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Comment: Stockholm Syndrome (Score 2) 140

I first heard about regulatory capture in an economics class where it was referred to a the Stockholm Syndrome for regulators. It's a well documented phenomenon: http://en.wikipedia.org/wiki/R... It also doesn't help when regulators are guaranteed well paid future jobs within the industries they are currently supposed to be regulating.

+ - Planes disappearing from radar in Europe !?->

Submitted by thygate
thygate (1590197) writes "Early this month, on several occasions, several planes disappeared from radar for several seconds to 25 minutes. Incidents have been reported in Czech Republic, Slovakia, Switzerland and Germany. Authorities report that at no time were there any problems with the planes and radio communication was available at all times during these radar blackouts.
Eurocontrol and the EASA have started an investigation, there is a global concern about safety since the MH370 disappearance.
There are speculations about NATO military exercises involving radio equipment tests, but the alliance has refused to comment. The Hungarian ministry of defense refuses this explanation, stating the technology used is not powerful enough to cause these blackouts.
According to an Australian newspaper it could of even been hackers, but it is unclear if this is even possible."

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+ - TweetDeck hacked, vulnerability spreads across internet->

Submitted by mpicpp
mpicpp (3454017) writes "TweetDeck, a popular Twitter app for desktops, has been hacked — because a 19-year-old computer geek in Austria wanted to use cute, little hearts.

Firo let Twitter know about the vulnerability as soon as he found it. But it was too late. Others in the hacker community noticed, and shortly thereafter, a mass TweetDeck hijacking ensued."

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Comment: feel the love (Score 3, Interesting) 164

I wonder what implications being able to raise money for a common cause like this will have on the future of business. Will the top corporations of tomorrow be crowdfunded by people commonly wanting a particular good or service? What happens if you add virtual currency and 3D printers into the mix? Is this what Alan Watts was talking about when he referred to money as being an illusion? It's all in your head, man. Da future.

+ - Google's Project Ara Could Bring PC-Style Hardware Ecosystem to Phones->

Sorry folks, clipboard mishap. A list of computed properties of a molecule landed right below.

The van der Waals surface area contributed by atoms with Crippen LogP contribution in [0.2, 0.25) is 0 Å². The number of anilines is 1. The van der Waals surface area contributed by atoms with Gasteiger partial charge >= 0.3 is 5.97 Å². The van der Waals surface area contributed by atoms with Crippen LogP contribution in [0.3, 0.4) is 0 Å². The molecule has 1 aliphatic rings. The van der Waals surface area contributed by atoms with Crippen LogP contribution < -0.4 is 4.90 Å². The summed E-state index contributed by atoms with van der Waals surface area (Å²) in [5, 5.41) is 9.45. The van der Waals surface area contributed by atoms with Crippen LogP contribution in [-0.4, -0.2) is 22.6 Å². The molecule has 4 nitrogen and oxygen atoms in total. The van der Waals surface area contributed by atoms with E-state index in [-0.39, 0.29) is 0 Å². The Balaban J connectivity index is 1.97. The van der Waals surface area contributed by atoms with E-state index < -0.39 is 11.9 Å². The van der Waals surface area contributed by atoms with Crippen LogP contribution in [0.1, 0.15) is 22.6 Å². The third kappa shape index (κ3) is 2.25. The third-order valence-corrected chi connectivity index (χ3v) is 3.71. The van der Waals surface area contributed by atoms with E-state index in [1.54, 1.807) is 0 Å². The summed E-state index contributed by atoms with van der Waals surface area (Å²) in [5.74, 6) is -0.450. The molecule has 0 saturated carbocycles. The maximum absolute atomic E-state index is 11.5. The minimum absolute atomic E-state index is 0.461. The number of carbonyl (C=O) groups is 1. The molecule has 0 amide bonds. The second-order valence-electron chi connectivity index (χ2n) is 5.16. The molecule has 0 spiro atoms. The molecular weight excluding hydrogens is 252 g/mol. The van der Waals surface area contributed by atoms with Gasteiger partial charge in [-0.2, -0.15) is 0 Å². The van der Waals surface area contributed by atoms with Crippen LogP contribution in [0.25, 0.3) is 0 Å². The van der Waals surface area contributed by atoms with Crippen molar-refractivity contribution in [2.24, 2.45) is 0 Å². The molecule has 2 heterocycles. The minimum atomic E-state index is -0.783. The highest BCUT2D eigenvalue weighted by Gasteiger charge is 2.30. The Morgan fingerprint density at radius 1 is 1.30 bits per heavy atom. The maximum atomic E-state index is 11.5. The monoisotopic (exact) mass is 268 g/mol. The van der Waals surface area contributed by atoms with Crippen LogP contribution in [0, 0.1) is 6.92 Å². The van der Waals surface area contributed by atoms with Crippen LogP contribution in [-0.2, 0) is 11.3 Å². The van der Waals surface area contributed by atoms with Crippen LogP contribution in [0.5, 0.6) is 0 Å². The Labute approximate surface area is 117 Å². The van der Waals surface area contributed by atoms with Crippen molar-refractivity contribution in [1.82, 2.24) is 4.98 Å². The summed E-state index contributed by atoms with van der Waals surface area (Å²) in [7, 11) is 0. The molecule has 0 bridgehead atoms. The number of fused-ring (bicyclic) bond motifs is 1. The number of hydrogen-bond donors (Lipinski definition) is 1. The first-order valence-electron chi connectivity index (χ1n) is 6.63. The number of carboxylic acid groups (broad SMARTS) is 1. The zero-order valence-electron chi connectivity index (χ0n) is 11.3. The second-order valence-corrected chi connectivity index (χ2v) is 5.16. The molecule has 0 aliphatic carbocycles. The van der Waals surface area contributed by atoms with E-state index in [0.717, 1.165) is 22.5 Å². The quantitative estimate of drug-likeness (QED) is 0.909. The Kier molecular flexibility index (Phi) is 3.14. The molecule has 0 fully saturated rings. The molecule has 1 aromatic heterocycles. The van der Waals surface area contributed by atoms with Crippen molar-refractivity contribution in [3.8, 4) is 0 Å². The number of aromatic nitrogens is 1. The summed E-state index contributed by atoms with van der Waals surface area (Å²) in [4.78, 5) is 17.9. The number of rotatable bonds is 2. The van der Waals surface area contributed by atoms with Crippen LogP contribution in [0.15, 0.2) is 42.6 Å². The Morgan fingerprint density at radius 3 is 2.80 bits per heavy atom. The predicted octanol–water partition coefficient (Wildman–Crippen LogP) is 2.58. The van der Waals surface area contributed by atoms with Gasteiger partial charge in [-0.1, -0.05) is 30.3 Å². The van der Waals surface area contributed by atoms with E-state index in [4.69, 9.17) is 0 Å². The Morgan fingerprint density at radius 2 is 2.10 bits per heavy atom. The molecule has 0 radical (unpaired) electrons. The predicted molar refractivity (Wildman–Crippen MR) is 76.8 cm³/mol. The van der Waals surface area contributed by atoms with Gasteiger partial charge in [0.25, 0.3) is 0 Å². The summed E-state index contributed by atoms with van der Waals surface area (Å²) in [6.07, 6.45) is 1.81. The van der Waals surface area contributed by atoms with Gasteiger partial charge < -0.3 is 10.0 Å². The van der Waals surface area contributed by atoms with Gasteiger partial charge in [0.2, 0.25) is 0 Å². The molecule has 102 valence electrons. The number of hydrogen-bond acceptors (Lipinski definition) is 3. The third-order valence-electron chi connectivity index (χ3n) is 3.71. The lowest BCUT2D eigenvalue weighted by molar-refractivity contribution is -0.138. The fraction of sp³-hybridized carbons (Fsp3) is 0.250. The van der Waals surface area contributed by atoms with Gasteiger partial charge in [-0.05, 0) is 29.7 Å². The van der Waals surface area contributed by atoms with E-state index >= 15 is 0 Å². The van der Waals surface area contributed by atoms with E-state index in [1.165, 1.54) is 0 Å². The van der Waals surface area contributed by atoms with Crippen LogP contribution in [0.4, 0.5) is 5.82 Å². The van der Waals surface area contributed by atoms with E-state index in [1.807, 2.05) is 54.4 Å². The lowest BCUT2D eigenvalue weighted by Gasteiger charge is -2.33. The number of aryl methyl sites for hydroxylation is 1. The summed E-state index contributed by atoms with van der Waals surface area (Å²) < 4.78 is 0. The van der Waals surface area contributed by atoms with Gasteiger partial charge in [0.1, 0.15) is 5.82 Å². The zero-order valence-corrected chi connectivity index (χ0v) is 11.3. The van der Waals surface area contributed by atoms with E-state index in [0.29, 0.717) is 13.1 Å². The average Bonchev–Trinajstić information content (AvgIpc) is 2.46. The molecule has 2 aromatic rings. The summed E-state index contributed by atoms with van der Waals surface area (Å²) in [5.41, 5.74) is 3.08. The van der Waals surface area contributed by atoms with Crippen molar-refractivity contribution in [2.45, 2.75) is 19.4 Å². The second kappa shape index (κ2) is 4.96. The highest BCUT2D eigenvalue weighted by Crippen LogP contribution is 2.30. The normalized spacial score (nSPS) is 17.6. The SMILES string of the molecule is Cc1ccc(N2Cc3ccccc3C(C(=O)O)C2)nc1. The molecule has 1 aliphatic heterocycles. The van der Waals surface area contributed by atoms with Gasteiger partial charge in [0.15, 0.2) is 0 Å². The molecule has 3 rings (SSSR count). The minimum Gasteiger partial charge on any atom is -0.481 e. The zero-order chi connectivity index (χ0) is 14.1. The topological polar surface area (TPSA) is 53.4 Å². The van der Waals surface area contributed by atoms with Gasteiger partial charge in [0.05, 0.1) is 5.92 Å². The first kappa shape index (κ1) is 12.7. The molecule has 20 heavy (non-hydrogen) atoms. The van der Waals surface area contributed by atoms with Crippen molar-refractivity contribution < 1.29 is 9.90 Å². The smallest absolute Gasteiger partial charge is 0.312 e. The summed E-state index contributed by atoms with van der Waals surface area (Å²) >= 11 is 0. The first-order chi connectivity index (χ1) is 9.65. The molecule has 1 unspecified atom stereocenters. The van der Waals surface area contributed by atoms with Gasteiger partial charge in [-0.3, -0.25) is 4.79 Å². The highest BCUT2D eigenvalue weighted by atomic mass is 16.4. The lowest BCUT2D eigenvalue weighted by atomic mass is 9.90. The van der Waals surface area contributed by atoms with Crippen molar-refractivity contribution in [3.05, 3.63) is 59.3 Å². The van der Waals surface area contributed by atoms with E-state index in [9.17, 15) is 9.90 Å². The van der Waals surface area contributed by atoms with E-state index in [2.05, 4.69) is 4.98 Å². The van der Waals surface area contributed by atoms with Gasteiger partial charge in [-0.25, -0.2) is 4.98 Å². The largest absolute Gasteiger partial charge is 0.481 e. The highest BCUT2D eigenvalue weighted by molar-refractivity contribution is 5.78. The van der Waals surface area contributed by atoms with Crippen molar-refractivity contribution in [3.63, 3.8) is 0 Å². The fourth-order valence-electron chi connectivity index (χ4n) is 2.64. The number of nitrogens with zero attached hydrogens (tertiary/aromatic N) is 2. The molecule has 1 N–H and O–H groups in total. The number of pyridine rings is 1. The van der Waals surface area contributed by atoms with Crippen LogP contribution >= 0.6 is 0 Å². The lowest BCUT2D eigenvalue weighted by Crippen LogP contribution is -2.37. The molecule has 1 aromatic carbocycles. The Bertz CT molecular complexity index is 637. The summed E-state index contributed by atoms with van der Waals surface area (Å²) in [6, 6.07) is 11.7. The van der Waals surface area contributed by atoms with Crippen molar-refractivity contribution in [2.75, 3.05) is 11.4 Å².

Submitted by Anonymous Coward
An anonymous reader writes "Now that Google's modular phone effort, Project Ara, looks a bit less like vaporware, people are starting to figure out its implications for the future of cellphones. One fascinating possibility is that it could transform the cellphone purchasing process into something resembling desktop computer purchasing. Enthusiasts could search out the individual parts they like the best and assemble them into cellphone Voltron. People who just want a decent phone with no hassle could look at pre-built offerings — and not just from Apple, Samsung, and the like. It could open up a whole new group of phone 'manufacturers.' Of course, this comes with drawbacks, too — if you think fragmentation is bad now, imagine trying to support thousands of different hardware combinations."
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+ - Password Storage Scheme Makes Cracking Individual Passwords Impossible-> 1

Submitted by Anonymous Coward
An anonymous reader writes "Researchers at New York University have devised a new scheme called PolyPassHash for storing password hash data so that passwords cannot be individually cracked by an attacker. Instead of a password hash being stored directly in the database, the information is used to encode a share in a Shamir Secret Store ( technical details). This means that a password cannot be validated without recovering a threshold of shares, thus an attacker must crack groups of passwords together. The solution is fast, easy to implement (with C and Python implementations available), requires no changes to clients, and makes a huge difference in practice. To put the security difference into perspective, three random 6 character passwords that are stored using standard salted secure hashes can be cracked by a laptop in an hour. With a PolyPassHash store, it would take every computer on the planet longer to crack these passwords than the universe is estimated to exist.

With this new technique, HoneyWords, and hardware solutions all available, does an organization have any excuse if their password database is disclosed and user passwords are cracked?."

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While money doesn't buy love, it puts you in a great bargaining position.

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